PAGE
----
Prom 17: Bach Motets

Moneteverdi Choir, English Baroque Soloists/Gardiner

Royal Albert Hall, 30 July 2009 4.5 stars

John Eliot GardinerThe fact that this late-night Prom attracted nearly a full house is testament to two important points: firstly, it is indicative of the enthusiasm of prommers and of the truly festive atmosphere that the Proms season still holds today. The increased number of concert performances for the 2009 season is clearly working well, with even these shorter, later concerts being incredibly well-attended. Secondly, if anyone was to attract a crowd of this size, by singing Bach motets, it had to be Sir John Eliot Gardiner and his Monteverdi Choir.

Gardiner, of course, has long been acknowledged as the leading figure in the interpretation and performance of Bach, and an integral element of the Early Music revival. However, since he led the Moneteverdi Choir's ground-breaking Bach Cantata Pilgrimage in 2000 (where they toured 60 churches in Europe, performing all 198 cantatas to celebrate the 250th anniversary of the composer's death) – of which the recordings are currently being released on their own label, Soli Deo Gloria – they have become a phenomenon all of their own. Not only have they gained great acclaim from Bach lovers for their significant endeavours on such a large project, but the resultant recordings are receiving rave reviews from every angle (see the links below to's reviews of the latest releases).

On this occasion – very aptly, the anniversary of Bach's death - prommers were treated to a selection of four Bach motets, however, the groups extensive experience of the composer's cantatas paid dividends here too. Bach's love of the then-relatively old-fashioned form of the German motet received a more cantata-like treatment with scope for greater virtuosity and expression of emotion; mostly certainly two qualities that shone through in this performance.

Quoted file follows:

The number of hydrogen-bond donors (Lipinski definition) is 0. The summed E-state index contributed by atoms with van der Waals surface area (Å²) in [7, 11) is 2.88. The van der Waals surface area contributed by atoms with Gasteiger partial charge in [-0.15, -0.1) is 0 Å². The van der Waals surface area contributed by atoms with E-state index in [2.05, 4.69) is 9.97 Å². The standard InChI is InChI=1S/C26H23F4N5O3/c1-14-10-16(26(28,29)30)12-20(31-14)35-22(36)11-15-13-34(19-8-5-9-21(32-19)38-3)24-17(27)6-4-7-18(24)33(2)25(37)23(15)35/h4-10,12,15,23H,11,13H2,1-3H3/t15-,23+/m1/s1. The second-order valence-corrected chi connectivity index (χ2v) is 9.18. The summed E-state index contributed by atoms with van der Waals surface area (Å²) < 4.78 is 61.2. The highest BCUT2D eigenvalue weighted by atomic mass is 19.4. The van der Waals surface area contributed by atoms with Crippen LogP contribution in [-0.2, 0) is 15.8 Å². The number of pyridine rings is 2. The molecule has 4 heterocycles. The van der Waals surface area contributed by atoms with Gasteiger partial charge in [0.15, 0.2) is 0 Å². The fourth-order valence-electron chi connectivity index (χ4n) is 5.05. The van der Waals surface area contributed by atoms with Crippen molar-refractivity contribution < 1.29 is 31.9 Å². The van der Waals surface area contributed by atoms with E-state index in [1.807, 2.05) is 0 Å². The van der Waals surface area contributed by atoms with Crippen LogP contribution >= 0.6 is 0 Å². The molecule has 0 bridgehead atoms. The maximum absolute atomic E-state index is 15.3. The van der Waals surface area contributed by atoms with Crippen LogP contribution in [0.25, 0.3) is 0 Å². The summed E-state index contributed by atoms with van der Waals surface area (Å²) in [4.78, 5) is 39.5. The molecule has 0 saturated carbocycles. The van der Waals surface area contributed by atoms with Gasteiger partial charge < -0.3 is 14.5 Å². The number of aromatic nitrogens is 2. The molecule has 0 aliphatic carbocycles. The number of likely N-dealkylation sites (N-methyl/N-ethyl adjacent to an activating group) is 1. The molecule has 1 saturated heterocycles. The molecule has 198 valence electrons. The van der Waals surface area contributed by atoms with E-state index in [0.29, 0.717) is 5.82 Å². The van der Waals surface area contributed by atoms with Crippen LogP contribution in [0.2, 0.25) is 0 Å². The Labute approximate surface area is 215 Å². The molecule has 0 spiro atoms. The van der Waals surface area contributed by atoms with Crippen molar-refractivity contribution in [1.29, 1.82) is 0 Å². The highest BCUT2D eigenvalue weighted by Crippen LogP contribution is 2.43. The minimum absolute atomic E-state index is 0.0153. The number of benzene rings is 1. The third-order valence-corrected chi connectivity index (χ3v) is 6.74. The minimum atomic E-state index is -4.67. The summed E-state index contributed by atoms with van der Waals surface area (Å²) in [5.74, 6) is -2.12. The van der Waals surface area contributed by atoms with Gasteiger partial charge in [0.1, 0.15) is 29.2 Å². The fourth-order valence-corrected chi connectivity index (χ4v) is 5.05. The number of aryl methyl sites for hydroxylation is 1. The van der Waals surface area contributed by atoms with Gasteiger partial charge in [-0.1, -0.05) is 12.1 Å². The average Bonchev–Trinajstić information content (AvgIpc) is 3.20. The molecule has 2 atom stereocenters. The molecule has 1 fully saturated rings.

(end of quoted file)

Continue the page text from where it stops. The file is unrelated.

It is also interesting to learn that Gardiner has a particularly intimate relationship with these featured motets, having learnt them off by heart at the tender age of twelve. His affection and passion for these works – even if one had not known this interesting nugget of information – is self-evident in the lovingly-sinuous manner of his conducting throughout. Without the aid of a score, Gardiner teases out the interweaving melodic lines from each part with the smoothest of gestures; entirely captivating to watch.

The concert began with a truly rousing performance of Komm, Jesu, Komm (BWV 229); clear, crisp diction created a sparkling start. The clarity of each part, even within complex polyphonic passages, was remarkable and well-managed by Gardiner. A sense of the text's meaning was brilliantly communicated, such as the yearning of the initial line of invocation ('come, Jesus, come'), and the moments of yearning throughout (e.g. 'I long for thy peace').

Special attention was paid to stage-positioning, as the continuo players (all members of the English Baroque Soloists) were repositioned between motets, alternating from stage left to the centre, with singers either side. Their support was reliable and beautiful, as always, offering a strong base for each work, whilst not detracting from the main choral focus.

The ethereal sounds of Furchte dich nicht (BWV 228) ended with a spine-tingling conclusion, highlighting the concluding text – 'be not afraid, thou art mine', whilst the third motet of the evening, Jesu, meine Freude (BWV 227), exhibited some wonderful, concise unison singing in the fourth verse.

The final motet began with a sizzle of consonants, whistling around the choir. The 'singet' in Singet dem Herr nein neues Lied (BWV 225) was cleverly thrown around the group with precision, creating a crisp and vibrant sound. The boisterous performance of this motet concluded with a similarly powerful 'halleluja!', rousing the audience into a torrent of applause, who, despite the late hour of theconcert’s conclusion, still remained to give the performers apt recognition of their evening's achievements.

This was concise, powerful and compelling singing, guided by a conductor who has unswerving knowledge and passion for the repertoire; a joy to watch and a marvel to listen to – a Proms highlight, for sure.

By Claudine Nightingale

Photo: John Eliot Gardiner by Maciej Gozdzielewski


Related articles:

CD review: Volume 20 of Gardiner's Bach Pilgrimage
CD review: Volumes 3 and 27 of Gardiner's Bach Pilgrimage
CD review: Volume 25 of Gardiner's Bach Pilgrimage
Concert review: The First Night of the 2009 Proms